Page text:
Veteran and novice arm-wrestlers from across the state came together this Saturday to test their strength in the Connecticut State Armwrestling Championship.
Sponsored by the World Armwrestling League, the event was held at the Trinity Bar and Restaurant — an Irish pub on Orange Street — for the second consecutive year. According to bartender Bob Jinks, the pub agreed to host the tournament free of charge, and the event lasted from 1 p.m. to nearly 6 p.m.
Mike Selearis, 20-time arm-wrestling national champion and two-time world champion as well as a chemistry teacher at New Haven’s Wilbur Cross High School, organized the event alongside his wife Deb Selearis, who is also an arm-wrestler.
Veteran arm-wrestler Ron Klemba, who holds 51 national championship titles and two world titles, said the sport is not very popular in New Haven, nor is it “particularly a big thing in any of the cities.”
Nonetheless, the sport does have a faithful and growing following. Klemba said the sport started in the 1980s in Petaluma, California, and now, pockets of athletes and arm-wrestling enthusiasts gather regularly in places like Sacramento, California, and Kansas City, Missouri.
Internationally, Klemba said arm-wrestling is more established as a professional sport. In Russia, for example, the sport is government-sponsored.
“Back then, the best wrestlers were American, but the American government never sponsored it,” Klemba said. “Now the best guys in the world are Ukrainian, Slovak and Russian.”
But arm-wrestling has yet to make it onto the short list of Olympic sports. Competitor Ron Ermini said he heard rumors of the sport’s inclusion in the games back in the 1980s and 90s, but that as of late he has not heard any new rumors. Even so, he added that growing enthusiasm for the sport is visible “because you see young guys coming up all the time.”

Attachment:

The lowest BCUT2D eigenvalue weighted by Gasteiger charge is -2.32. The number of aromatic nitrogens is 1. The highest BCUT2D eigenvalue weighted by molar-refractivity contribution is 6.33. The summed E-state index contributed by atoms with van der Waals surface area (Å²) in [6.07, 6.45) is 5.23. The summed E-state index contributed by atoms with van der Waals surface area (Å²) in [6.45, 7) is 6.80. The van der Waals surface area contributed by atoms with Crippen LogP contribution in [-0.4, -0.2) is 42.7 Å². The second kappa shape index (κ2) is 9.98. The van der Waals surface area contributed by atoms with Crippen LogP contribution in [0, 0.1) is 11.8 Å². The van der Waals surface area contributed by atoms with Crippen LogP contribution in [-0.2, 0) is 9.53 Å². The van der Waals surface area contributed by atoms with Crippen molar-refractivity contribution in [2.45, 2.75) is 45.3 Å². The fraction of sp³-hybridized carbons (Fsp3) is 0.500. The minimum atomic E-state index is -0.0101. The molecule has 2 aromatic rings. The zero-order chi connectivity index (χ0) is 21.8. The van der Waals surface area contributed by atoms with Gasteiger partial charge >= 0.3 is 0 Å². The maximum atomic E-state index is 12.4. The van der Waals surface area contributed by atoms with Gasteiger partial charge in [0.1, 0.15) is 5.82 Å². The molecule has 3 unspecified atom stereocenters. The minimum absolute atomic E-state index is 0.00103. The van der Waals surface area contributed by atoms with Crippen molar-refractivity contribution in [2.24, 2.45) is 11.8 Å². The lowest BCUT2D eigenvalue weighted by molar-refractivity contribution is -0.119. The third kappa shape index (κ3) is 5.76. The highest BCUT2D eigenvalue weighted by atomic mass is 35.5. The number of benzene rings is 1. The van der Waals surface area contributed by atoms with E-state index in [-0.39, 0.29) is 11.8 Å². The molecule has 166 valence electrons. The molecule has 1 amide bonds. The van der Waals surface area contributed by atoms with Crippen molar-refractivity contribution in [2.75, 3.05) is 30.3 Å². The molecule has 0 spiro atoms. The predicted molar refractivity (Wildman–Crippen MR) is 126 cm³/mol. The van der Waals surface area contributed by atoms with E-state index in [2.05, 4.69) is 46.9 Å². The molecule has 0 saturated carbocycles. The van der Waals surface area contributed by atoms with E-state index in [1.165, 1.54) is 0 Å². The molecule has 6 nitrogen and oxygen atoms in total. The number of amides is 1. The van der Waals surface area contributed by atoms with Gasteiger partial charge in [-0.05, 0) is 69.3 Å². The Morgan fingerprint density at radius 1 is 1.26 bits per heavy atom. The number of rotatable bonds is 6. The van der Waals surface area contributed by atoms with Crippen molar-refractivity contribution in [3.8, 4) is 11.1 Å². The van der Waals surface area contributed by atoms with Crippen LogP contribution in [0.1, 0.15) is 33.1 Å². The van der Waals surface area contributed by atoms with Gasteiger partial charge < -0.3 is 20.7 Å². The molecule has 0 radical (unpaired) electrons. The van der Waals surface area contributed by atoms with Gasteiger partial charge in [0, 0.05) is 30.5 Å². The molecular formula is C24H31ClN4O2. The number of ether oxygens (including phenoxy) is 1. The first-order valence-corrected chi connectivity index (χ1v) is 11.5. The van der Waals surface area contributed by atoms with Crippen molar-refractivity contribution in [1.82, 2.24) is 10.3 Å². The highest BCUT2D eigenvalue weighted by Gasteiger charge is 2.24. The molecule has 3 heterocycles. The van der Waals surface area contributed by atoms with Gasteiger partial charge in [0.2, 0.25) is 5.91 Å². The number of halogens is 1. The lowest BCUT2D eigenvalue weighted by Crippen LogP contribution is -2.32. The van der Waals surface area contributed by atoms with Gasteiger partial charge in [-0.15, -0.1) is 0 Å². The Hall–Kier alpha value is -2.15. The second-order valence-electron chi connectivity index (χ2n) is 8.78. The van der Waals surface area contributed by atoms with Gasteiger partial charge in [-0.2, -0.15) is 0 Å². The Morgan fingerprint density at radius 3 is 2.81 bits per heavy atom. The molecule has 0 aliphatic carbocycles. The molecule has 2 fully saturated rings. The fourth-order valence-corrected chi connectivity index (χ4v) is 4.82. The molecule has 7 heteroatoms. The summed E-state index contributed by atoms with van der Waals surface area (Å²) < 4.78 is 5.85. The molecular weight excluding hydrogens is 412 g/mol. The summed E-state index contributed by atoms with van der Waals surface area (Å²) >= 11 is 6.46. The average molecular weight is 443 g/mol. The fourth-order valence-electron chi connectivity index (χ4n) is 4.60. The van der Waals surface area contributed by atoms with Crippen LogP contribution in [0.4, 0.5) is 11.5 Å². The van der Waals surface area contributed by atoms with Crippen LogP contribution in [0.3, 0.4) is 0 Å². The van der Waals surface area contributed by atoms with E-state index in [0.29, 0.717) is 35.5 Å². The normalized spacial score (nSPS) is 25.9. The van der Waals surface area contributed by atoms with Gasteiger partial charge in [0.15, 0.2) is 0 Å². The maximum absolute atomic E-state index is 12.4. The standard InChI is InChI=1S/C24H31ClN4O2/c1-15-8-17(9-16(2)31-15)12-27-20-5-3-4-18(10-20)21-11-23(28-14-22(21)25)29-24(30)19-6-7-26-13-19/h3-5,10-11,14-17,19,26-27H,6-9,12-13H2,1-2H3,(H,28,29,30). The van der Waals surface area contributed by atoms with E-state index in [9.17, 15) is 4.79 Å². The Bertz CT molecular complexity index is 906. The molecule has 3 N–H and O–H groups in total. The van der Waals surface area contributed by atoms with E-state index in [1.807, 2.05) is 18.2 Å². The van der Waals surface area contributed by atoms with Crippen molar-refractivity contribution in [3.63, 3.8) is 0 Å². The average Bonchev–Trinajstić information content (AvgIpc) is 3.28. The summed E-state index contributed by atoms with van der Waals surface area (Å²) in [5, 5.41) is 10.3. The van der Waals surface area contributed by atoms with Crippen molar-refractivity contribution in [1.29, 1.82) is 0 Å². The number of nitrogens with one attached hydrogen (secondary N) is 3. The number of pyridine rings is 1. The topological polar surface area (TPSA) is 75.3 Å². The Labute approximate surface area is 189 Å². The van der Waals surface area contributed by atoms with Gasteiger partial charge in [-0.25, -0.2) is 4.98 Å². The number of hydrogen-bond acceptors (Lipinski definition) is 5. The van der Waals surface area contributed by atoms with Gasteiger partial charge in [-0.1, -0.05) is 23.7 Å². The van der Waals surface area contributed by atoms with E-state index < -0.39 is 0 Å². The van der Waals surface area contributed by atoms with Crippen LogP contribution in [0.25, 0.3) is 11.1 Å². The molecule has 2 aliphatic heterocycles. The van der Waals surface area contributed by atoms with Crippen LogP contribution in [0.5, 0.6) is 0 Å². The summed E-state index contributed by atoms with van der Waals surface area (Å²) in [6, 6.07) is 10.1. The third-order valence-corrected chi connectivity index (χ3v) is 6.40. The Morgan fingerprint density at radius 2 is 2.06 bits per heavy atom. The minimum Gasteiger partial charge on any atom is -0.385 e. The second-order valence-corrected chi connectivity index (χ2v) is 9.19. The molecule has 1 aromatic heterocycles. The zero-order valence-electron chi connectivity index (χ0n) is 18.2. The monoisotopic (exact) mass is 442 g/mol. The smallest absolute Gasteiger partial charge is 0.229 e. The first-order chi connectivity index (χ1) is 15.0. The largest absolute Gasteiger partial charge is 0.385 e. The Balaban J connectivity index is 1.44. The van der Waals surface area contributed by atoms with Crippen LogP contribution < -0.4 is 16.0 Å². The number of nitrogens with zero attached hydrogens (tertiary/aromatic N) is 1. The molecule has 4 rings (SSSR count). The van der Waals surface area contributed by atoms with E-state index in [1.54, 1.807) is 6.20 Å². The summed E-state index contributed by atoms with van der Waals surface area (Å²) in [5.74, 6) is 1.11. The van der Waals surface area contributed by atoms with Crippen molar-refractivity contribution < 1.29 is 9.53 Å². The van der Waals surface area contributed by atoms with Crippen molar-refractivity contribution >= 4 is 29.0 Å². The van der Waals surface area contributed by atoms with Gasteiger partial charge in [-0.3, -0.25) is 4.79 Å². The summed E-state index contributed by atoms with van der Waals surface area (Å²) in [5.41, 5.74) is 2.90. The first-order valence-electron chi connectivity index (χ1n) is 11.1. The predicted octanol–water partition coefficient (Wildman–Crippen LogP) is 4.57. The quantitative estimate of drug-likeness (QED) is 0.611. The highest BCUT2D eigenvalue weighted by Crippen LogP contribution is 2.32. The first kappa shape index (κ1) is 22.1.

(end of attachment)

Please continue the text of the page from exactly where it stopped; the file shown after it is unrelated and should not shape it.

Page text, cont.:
On television, ESPN covers WAL matches and AMC airs the reality show “Game of Arms,” which follows several athletes as they muscle their way to the WAL national arm-wrestling championship — a show in which Selearis has starred. Despite the portrayed trash talk and intimidation on the show, Klemba said that all the athletes are friends at the end of the day and the rivalries depicted on the show are “more of a created reality.”
Televised coverage has stoked newcomers’ enthusiasm. While some, like Mark Piatek, who placed first in the lightweight division Saturday, heard about the sport through Facebook, others — like amateur Paul Casey — initially took interest by watching arm-wrestling matches on ESPN. Both men have been active in the sport for about a year.
“It really has nothing to do with the arm. It’s a lot of back,” Casey said.
In addition to biceps, training consists of developing muscles in the wrists, back and forearms with exercises like preacher curls, pullups and deadlifts, Casey said. More than that, taking care to develop the finer muscles, tendons and ligaments is crucial since injuries are common, especially among newer wrestlers, he said.
This year, the WAL national championship will be held in Las Vegas.